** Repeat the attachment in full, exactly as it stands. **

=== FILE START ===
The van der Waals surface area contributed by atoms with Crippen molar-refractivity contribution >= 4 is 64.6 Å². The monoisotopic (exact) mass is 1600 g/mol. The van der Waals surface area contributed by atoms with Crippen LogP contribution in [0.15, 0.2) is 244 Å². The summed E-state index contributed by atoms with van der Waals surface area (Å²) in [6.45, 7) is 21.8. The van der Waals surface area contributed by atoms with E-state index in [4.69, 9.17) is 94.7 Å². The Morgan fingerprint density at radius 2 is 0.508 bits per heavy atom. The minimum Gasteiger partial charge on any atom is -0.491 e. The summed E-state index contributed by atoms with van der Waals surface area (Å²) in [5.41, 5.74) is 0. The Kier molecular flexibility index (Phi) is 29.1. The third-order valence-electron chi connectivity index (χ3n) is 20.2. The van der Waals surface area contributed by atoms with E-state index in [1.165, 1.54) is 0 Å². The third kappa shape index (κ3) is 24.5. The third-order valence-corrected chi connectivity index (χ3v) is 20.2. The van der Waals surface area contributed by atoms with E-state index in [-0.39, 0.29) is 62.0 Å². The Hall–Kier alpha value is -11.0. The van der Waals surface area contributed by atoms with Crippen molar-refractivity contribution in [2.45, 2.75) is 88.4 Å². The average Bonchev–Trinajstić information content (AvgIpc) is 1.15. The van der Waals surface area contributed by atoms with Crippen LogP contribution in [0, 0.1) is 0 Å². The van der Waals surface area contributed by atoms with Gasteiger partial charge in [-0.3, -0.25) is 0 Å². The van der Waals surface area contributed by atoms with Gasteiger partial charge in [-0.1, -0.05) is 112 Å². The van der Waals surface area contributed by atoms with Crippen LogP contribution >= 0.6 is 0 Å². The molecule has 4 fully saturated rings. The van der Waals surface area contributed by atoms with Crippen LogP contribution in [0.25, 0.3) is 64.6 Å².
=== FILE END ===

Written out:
The van der Waals surface area contributed by atoms with Crippen molar-refractivity contribution >= 4 is 64.6 Å². The monoisotopic (exact) mass is 1600 g/mol. The van der Waals surface area contributed by atoms with Crippen LogP contribution in [0.15, 0.2) is 244 Å². The summed E-state index contributed by atoms with van der Waals surface area (Å²) in [6.45, 7) is 21.8. The van der Waals surface area contributed by atoms with E-state index in [4.69, 9.17) is 94.7 Å². The Morgan fingerprint density at radius 2 is 0.508 bits per heavy atom. The minimum Gasteiger partial charge on any atom is -0.491 e. The summed E-state index contributed by atoms with van der Waals surface area (Å²) in [5.41, 5.74) is 0. The Kier molecular flexibility index (Phi) is 29.1. The third-order valence-electron chi connectivity index (χ3n) is 20.2. The van der Waals surface area contributed by atoms with E-state index in [1.165, 1.54) is 0 Å². The third kappa shape index (κ3) is 24.5. The third-order valence-corrected chi connectivity index (χ3v) is 20.2. The van der Waals surface area contributed by atoms with E-state index in [-0.39, 0.29) is 62.0 Å². The Hall–Kier alpha value is -11.0. The van der Waals surface area contributed by atoms with Crippen molar-refractivity contribution in [2.45, 2.75) is 88.4 Å². The average Bonchev–Trinajstić information content (AvgIpc) is 1.15. The van der Waals surface area contributed by atoms with Crippen LogP contribution in [0, 0.1) is 0 Å². The van der Waals surface area contributed by atoms with Gasteiger partial charge in [-0.3, -0.25) is 0 Å². The van der Waals surface area contributed by atoms with Gasteiger partial charge in [-0.1, -0.05) is 112 Å². The van der Waals surface area contributed by atoms with Crippen LogP contribution >= 0.6 is 0 Å². The molecule has 4 fully saturated rings. The van der Waals surface area contributed by atoms with Crippen LogP contribution in [0.25, 0.3) is 64.6 Å².